Sunday, July 31, 2011

Reporting For Voice Of A Village Girl

Deadlines, research, scripting, shooting, editing, interviews, voice over or VO, layout designing, publishing, distribution, collecting feedbacks, surveys… Once I’d a life of journalist, a student of mass communication. Daily, the sight Calicut Press Club makes me sigh and reminds me of my days as a media student and internee in media companies. Though, for commoners, journalists are a group of people who intrudes into others world and a community who always get beatings while reporting lathi charges. However, for individuals who know the real pulse of journalism, they wish not to move away from it. For those who have the passion for writing, craze for collecting news and expressing it to the world, journalism is an addiction. Anything under sun can be news. They have their own fun, happiness and many times unrestricted entry anywhere with their media pass.

My love for journalism started when I was in plus two. Although I chose science as my specialization, I scored more marks in language. Later, apart from a graduation certificate in Functional English, teachers in my college encouraged my interest in journalism. A short film, a magazine article, a newsletter- all these heightened my confidence. Rupesh Sir’s classes also inspired me to go ahead. Taking up the role as chief reporter in the media department of VIBGYOR Film Festival, an international film festival was my first experience as a media person. Covering important events, assigning work to others, coordinating our team, etc were my responsibilities. Again, Rupesh Sir helped me to manage my role well. Chetana Film Institute that conducted the festival was not a new place for us because the institute has helped us out to complete our short film BLACKBOARD.

Once I completed degree, I joined for MA Communication in a college in Coimbatore. We came out with campus journals and news bulletins. All the major events inside the campus were covered by us. This includes tech festivals, B-fests, swimming competitions, seminars, cultural events, sports and arts days, convocation and so on. Apart from that, we also went out to collect news from Palakkad and Coimbatore. Still I remember the ending of my PTCs (Piece to the Camera), “With cameraperson Meenakshi Nautiyal, this is Roopa reporting for Kovaipulse” (Kovaipulse was the name of our bulletin). Rakesh S Katarey, my favorite teacher there, is a man of immense caliber and dedication. Also Prajith Sir and Aparna, the then senior journalists of The Week, taught me the true essence of journalism.

In between this course, I did internship in Malayala Manorama and Amrita TV. Working in Manorama, the largest circulated language daily, was a wonderful experience. Professionalism in journalism is what I saw there. Then about Amrita, it gave me a group of good friends. I went to cover a few news stories from both these media houses. Press meets, interviews and local news coverage were done from there. Another important coverage I did was Mata Amritanandamayi’s birthday program during my PG. Around 5 lakh people attended the program. I and my team members climbed up in the media stand with our cameras and could shoot the entire program along with the camera-persons of main stream channels. I still have that media pass with me.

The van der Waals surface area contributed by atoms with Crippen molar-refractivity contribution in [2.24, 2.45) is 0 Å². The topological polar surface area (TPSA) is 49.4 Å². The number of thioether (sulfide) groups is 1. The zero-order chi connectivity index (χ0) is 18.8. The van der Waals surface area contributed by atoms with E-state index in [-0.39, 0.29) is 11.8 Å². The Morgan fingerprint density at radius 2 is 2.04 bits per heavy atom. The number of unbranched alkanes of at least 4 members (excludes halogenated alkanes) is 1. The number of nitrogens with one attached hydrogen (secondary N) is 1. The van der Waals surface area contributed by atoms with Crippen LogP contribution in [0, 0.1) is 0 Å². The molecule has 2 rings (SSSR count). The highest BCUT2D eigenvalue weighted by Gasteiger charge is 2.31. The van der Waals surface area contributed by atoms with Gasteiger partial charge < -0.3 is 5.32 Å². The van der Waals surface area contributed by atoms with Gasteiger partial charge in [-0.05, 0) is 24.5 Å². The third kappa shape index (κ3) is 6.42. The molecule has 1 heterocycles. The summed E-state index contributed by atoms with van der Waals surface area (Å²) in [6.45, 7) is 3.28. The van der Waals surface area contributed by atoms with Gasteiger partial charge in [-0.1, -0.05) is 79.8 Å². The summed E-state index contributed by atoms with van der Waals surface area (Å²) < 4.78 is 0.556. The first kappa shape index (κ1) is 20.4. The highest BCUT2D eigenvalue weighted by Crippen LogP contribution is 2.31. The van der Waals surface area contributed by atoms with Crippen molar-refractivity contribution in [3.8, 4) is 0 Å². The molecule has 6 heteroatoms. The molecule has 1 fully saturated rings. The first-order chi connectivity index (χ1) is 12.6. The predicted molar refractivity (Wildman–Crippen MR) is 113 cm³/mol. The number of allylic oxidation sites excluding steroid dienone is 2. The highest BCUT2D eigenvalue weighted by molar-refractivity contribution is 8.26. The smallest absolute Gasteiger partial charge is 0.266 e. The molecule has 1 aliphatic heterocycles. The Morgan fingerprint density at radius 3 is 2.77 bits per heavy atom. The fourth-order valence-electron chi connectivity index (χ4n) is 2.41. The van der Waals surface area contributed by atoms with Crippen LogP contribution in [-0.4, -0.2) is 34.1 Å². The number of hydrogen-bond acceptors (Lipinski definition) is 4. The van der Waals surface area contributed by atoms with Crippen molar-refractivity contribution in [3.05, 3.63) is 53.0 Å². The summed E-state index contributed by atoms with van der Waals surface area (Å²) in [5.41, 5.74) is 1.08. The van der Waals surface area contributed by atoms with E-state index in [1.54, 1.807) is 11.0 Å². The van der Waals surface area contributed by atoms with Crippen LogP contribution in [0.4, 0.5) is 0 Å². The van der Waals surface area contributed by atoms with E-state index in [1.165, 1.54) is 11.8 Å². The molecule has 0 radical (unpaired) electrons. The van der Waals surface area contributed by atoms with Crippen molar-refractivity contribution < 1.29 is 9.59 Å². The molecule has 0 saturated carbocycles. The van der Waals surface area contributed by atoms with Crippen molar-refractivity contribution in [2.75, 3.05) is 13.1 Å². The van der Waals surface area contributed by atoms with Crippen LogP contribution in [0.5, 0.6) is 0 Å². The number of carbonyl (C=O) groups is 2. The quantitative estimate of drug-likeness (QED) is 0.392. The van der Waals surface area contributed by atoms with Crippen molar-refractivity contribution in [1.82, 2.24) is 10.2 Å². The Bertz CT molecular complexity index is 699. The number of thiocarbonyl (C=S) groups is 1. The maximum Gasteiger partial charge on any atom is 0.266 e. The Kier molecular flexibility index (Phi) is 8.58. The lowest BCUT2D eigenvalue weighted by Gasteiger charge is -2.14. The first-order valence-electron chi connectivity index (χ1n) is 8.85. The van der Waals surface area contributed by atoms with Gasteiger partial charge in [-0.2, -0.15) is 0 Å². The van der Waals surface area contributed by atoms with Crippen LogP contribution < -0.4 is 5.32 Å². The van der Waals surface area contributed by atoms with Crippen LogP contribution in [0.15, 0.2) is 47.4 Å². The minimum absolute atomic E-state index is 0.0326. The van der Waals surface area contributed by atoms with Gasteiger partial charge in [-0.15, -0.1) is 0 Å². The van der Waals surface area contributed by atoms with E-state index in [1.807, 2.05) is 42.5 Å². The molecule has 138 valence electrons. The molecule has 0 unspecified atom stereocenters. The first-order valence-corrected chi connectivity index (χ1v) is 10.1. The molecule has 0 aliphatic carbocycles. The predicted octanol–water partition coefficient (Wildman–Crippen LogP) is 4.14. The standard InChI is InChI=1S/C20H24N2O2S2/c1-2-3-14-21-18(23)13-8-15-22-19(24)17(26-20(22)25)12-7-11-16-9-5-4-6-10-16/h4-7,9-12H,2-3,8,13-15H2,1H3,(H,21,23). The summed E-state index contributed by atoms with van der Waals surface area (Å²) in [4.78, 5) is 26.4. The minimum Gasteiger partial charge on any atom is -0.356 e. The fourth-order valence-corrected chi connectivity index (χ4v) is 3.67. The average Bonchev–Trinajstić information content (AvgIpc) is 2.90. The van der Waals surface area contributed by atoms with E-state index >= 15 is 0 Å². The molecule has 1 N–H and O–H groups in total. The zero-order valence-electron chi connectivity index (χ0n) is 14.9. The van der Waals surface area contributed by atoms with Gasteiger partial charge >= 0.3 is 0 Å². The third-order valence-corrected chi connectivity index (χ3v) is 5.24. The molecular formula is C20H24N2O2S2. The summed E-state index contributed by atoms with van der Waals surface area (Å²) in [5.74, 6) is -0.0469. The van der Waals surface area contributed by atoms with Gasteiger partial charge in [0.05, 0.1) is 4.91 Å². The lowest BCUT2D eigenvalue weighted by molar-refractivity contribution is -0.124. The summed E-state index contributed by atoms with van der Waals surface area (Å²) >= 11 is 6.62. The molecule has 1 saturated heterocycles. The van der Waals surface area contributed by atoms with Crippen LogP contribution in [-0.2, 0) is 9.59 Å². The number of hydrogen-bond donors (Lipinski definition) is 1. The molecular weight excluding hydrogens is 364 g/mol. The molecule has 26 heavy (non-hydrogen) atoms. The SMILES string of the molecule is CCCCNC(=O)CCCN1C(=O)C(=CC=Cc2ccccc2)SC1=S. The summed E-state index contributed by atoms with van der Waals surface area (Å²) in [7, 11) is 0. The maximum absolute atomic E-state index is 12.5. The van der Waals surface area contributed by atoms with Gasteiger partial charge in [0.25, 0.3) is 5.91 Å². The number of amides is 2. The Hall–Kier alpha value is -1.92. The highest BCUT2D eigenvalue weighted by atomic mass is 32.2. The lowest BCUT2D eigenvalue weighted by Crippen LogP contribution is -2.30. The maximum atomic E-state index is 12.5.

Days have changed and now life is in a new phase. I chose this chapter myself. Today, I don’t read newspapers or watch news bulletins daily. At present, I’m not thinking about a job in media. Yet, when I see a vehicle passing with the name board of any channel or a person holding a pd170 camera, I wish to go back to those days. To get myself delighted seeing the shots I’d taken, to proudly ask my friends to read my byline story in newspaper… Now, I live in a technical world. A life which is fed by computer… I love to do this work too. I’ve learned so many new things from my present role. Past is past and so I’ve to move on happily with what I’ve now. This is Roopz reporting for Voice of A Village Girl!

Sunday, July 24, 2011

Stories Without A Conclusion

The topic on which I’m going to write is something that I’ve kept postponing as I myself is a little puzzled about the whole matter. Vettekorumakan temple inside my illam, sarpakavu, Narasimhamoorthi temple, poojas for Brahmaraksas, Thekkekunnu (where the dead bodies of family members are creamted)… There are many places near the compound of my house that are mysterious. Each of these places has a numerous tales to speak out. However, in many of these places, only family members are permitted. So outsiders are not much aware of what is happening inside. Even in some places like thekkekunnu, females are not allowed to enter. Therefore, when outsiders say that they saw figures resembling the deities that are worshipped inside, it is truly a matter to wonder.

“I saw a dream yesterday. I was standing in front of your illam at night. I could see the front door opening. From there, a dark stout man with a beard came near me and told me,’ Don’t worry. Everything will be ok. I’m always there with you”- when our servant, who is an Islam follower told this, I was enthused to hear the whole story. He confirmed it is Vettekorumakan, our family deity, who came in his dream. It can be called as an infatuation of a cancer patient. But one thing is sure, after this dream, his health has improved rapidly.

Another story as told my father is an incident he had seen directly. A couple of years back, when my dad and his cousins where sitting near the gate of my house at night, a man in cycle was going towards our illam. After a few minutes, he came back sweating and shivering. When my dad and uncles asked what the matter was, he pointed towards illam and told, “I saw a dark man with so many dogs. I’m scared. Can anyone please accompany me?”… They understood the matter. He was carrying meat with him. Also the description is exactly that of Vettekorumakan. My dad asked him to throw away that packet. The man did so and went through the same place and did not find anything scary.